ABOUT THE NATIONAL ABORIGINAL AND TORRES STRAIT ISLANDER HEALTH MEASURES SURVEY
The ABS Australian Health Survey (AHS) is the largest and most comprehensive health survey ever conducted in Australia. The survey, conducted throughout Australia, collected a range of information about health related issues, including health status and conditions, health risk factors and health service usage.
The Australian Aboriginal and Torres Strait Islander Health Survey (AATSIHS) forms part of the broader AHS and is based on a nationally representative sample of around 12,900 Aboriginal and Torres Strait Islander people. The AATSIHS was conducted in non-remote areas and remote areas across Australia, including discrete communities.
In 2011–13, the AATSIHS incorporated the first ABS biomedical collection for Aboriginal and Torres Strait Islander people, the National Aboriginal and Torres Strait Islander Health Measures Survey (NATSIHMS). The NATSIHMS involved the collection of blood and urine samples from around 3,300 Aboriginal and Torres Strait Islander adults across Australia, which were then tested for various chronic disease and nutrient biomarkers. It also provided a unique opportunity to compare results with the non-Indigenous population, as collected in the National Health Measures Survey.
The NATSIHMS has been made possible by additional funding from the Australian Government Department of Health as well as the National Heart Foundation of Australia, and the contributions of these two organisations to improving health information in Australia through quality statistics are greatly valued.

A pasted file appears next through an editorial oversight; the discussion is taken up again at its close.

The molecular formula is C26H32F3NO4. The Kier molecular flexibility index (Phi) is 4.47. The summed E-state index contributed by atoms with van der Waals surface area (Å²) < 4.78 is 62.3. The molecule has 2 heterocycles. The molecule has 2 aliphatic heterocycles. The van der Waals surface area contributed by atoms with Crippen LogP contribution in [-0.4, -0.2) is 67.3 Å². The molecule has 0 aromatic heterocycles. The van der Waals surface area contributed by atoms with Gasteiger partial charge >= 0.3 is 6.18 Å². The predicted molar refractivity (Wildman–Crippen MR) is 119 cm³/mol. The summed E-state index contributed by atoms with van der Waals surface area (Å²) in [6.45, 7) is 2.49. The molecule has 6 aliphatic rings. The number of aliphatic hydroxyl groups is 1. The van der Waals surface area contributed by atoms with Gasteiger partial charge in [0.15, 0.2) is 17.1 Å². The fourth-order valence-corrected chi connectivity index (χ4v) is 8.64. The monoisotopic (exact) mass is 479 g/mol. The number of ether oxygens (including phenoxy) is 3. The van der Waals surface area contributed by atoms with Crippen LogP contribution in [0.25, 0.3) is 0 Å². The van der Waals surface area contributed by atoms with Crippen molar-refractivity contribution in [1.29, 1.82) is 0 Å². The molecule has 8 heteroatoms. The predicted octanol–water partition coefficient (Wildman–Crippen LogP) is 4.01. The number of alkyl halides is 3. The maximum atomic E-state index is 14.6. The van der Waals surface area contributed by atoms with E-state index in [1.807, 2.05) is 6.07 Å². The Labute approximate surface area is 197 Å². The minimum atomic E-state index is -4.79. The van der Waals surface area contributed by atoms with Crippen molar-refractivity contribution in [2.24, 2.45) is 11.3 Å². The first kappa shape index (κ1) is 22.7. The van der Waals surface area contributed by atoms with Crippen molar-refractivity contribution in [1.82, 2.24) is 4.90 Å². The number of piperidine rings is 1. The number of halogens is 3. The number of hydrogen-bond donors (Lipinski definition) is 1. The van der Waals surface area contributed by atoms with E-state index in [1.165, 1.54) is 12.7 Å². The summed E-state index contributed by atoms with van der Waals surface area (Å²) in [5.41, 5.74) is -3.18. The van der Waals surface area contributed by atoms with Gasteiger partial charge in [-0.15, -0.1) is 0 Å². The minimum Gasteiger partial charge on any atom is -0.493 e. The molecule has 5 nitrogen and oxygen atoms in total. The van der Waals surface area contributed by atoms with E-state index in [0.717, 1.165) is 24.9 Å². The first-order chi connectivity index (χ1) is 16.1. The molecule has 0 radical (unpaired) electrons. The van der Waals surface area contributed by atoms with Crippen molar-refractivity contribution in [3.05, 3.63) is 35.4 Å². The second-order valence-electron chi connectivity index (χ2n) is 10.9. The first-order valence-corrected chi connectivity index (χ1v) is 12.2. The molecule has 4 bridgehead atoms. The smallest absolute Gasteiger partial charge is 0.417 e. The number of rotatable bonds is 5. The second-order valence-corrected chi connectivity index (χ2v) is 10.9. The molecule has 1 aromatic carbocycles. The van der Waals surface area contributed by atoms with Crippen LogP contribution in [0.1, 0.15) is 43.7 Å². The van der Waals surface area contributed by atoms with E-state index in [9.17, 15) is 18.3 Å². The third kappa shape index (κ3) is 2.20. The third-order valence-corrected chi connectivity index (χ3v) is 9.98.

The AATSIHS was developed with the assistance of an advisory group comprised of experts on health issues, many of whom were Aboriginal and Torres Strait Islander people. The biomedical component in particular was also developed with the assistance of several advisory groups and expert panels. Members of these groups were drawn from Commonwealth and state/territory government agencies, non-government organisations, relevant academic institutions and clinicians. The valuable contributions made by members of these groups are greatly appreciated.
Finally, the success of the NATSIHMS was dependent on the very high level of cooperation received from Aboriginal and Torres Strait Islander Australians. Their continued cooperation is very much appreciated; without it, the range of statistics published by the ABS would not be possible. Information received by the ABS is treated in strict confidence as required by the Census and Statistics Act, 1905.